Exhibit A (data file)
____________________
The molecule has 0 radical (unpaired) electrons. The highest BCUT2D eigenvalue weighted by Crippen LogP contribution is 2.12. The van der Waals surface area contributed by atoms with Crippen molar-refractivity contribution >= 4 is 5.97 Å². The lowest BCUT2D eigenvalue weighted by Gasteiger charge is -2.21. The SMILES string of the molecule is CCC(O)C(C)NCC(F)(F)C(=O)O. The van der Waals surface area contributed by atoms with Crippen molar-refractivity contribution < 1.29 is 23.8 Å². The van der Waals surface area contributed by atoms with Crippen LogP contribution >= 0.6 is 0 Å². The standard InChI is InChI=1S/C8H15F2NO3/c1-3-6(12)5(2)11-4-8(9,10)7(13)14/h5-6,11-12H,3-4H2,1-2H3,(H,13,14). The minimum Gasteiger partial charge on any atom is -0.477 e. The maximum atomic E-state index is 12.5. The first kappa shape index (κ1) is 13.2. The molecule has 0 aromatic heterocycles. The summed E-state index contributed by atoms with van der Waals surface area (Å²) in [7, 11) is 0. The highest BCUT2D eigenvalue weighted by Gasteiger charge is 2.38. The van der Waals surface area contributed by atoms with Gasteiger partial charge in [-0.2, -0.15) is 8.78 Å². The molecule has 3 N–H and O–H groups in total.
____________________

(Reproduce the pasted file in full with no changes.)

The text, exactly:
The molecule has 0 radical (unpaired) electrons. The highest BCUT2D eigenvalue weighted by Crippen LogP contribution is 2.12. The van der Waals surface area contributed by atoms with Crippen molar-refractivity contribution >= 4 is 5.97 Å². The lowest BCUT2D eigenvalue weighted by Gasteiger charge is -2.21. The SMILES string of the molecule is CCC(O)C(C)NCC(F)(F)C(=O)O. The van der Waals surface area contributed by atoms with Crippen molar-refractivity contribution < 1.29 is 23.8 Å². The van der Waals surface area contributed by atoms with Crippen LogP contribution >= 0.6 is 0 Å². The standard InChI is InChI=1S/C8H15F2NO3/c1-3-6(12)5(2)11-4-8(9,10)7(13)14/h5-6,11-12H,3-4H2,1-2H3,(H,13,14). The minimum Gasteiger partial charge on any atom is -0.477 e. The maximum atomic E-state index is 12.5. The first kappa shape index (κ1) is 13.2. The molecule has 0 aromatic heterocycles. The summed E-state index contributed by atoms with van der Waals surface area (Å²) in [7, 11) is 0. The highest BCUT2D eigenvalue weighted by Gasteiger charge is 2.38. The van der Waals surface area contributed by atoms with Gasteiger partial charge in [-0.2, -0.15) is 8.78 Å². The molecule has 3 N–H and O–H groups in total.